High Seas

We Asked an Expert Why America's Naval Vessels Keep Crashing

A veteran guided-missile destroyer commander weighs in on the latest US navy accident—and what it means for the North Korea situation.
August 21, 2017, 9:00pm
The U.S.S. John S. McCain after a collision near Singapore. 

(U.S. Navy photo by Mass Communication Specialist 2nd Class Joshua Fulton/U.S. Navy via Getty Images)

Early Monday morning, the USS John Sidney McCain, a guided-missile destroyer named after the Arizona senator's father and grandfather, collided with an oil tanker off the coast of Singapore. At least five sailors were injured, and ten more are missing, with the remainder of the crew making it ashore from the battered ship. The accident marked the second time in almost exactly two months that the Navy has made headlines for a dangerous accident; a June collision involving the USS Fitzgerald killed seven sailors and resulted in three of the vessel's senior commanders being reassigned.


These accidents in Asian waters come amid a time of tension between President Donald Trump and North Korea's Kim Jong-un, which may now have a warhead capable of nuking the United States. Trump has been making noise for months now about alleged military neglect under his predecessor, Barack Obama, vowing to do something about it. Trump's initial response to the latest accident consisted of the words "That's too bad," in response to a reporter's question, though he released a more serious statement later on Twitter.

For a sense of how these accidents happen, what they mean for the military, and how they might impact a volatile region, I reached out to Bryan McGrath, a retired US naval officer who once commanded a guided-missile destroyer. The founding managing director of the FerryBridge Group, a Navy-national security consulting firm, McGrath is also deputy director of the Center for American Seapower at the Hudson Institute, a think tank based in Washington.

Here's what we talked about.

VICE: How unusual is it for any major Navy ship—US or otherwise—to collide with or crash into another vessel like this?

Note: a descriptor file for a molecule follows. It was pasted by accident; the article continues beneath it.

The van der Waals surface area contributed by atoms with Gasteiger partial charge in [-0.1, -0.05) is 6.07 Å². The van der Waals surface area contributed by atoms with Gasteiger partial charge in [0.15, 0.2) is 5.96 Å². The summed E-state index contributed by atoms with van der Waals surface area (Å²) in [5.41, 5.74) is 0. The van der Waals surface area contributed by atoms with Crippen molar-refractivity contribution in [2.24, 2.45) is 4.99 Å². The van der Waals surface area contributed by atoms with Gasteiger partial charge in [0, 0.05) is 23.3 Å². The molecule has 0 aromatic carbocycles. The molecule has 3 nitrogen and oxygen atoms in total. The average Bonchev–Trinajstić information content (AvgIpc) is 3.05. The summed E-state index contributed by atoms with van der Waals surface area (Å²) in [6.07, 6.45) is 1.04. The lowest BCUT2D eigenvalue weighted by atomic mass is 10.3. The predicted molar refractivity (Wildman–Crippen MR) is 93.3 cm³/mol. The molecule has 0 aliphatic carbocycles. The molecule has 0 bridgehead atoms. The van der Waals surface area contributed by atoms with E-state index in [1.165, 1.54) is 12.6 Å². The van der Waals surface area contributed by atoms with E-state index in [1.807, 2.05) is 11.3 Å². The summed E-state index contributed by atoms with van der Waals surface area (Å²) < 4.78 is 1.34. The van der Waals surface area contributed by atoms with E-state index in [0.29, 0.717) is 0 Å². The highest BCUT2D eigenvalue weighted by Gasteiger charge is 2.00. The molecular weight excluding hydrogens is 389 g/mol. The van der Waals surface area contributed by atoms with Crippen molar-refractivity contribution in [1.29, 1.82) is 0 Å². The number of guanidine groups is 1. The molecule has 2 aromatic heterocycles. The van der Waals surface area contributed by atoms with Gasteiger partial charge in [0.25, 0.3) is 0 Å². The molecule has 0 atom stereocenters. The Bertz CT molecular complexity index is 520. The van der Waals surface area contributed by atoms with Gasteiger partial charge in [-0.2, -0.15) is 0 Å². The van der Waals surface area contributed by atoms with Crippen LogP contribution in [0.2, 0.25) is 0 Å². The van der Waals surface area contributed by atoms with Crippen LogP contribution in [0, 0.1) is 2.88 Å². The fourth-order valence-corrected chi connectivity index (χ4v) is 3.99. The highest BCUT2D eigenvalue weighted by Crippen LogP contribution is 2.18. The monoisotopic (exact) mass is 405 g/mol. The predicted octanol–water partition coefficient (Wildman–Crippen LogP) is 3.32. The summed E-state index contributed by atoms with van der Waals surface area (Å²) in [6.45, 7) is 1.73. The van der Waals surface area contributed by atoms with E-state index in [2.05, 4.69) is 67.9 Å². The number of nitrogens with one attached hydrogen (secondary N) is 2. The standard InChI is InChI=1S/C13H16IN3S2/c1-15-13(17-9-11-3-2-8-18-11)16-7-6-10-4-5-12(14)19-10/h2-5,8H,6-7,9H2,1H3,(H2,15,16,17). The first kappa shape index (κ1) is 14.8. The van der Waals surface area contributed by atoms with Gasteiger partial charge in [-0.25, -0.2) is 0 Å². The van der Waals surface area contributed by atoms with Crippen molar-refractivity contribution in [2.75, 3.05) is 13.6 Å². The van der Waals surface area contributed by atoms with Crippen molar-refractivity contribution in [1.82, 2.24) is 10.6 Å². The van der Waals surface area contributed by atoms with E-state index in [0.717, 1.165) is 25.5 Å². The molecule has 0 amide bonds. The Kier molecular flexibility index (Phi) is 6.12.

Bryan McGrath: If you take all the navies worldwide and all the collisions worldwide it's probably one a year, I would think. That's just a guess.

Can you recall anything like this in your career as a Navy commander or in history where there was a weird series of accidents that cropped up in a narrow stretch of time?
Anyone who has spent any significant period of time at sea coming in and out of the world's most heavily trafficked ports have stories of close calls. But the reason we have the International Rules of the Road is so close calls stay close calls and don't become collisions, and if those ships follow those rules, it is—to my professional opinion—impossible to collide.

How do these crashes happen? Is it just a matter of one person making a terrible mistake?
It requires a series of failures. The Navy refers to it as an error chain. There are just far too many people with portions of the picture or the complete picture for one person's negligence or professional failing to cause something like this. In virtually every investigation I've ever seen, there are a series of compounding errors that get worse the closer you get to the collision. It's always a very sad thing to read these, because you can see at any point along the way if this act had not happened, that the collision could have been avoided.


Does the chief of naval operations (CNO), Admiral John Richardson, calling for a sweeping review of the Pacific Fleet's readiness strike you as the right approach here?
There are required legal investigations that stem from this incident at sea. Those will start, those will find fault, those will render opinions, and a competent authority will render judgment at some point.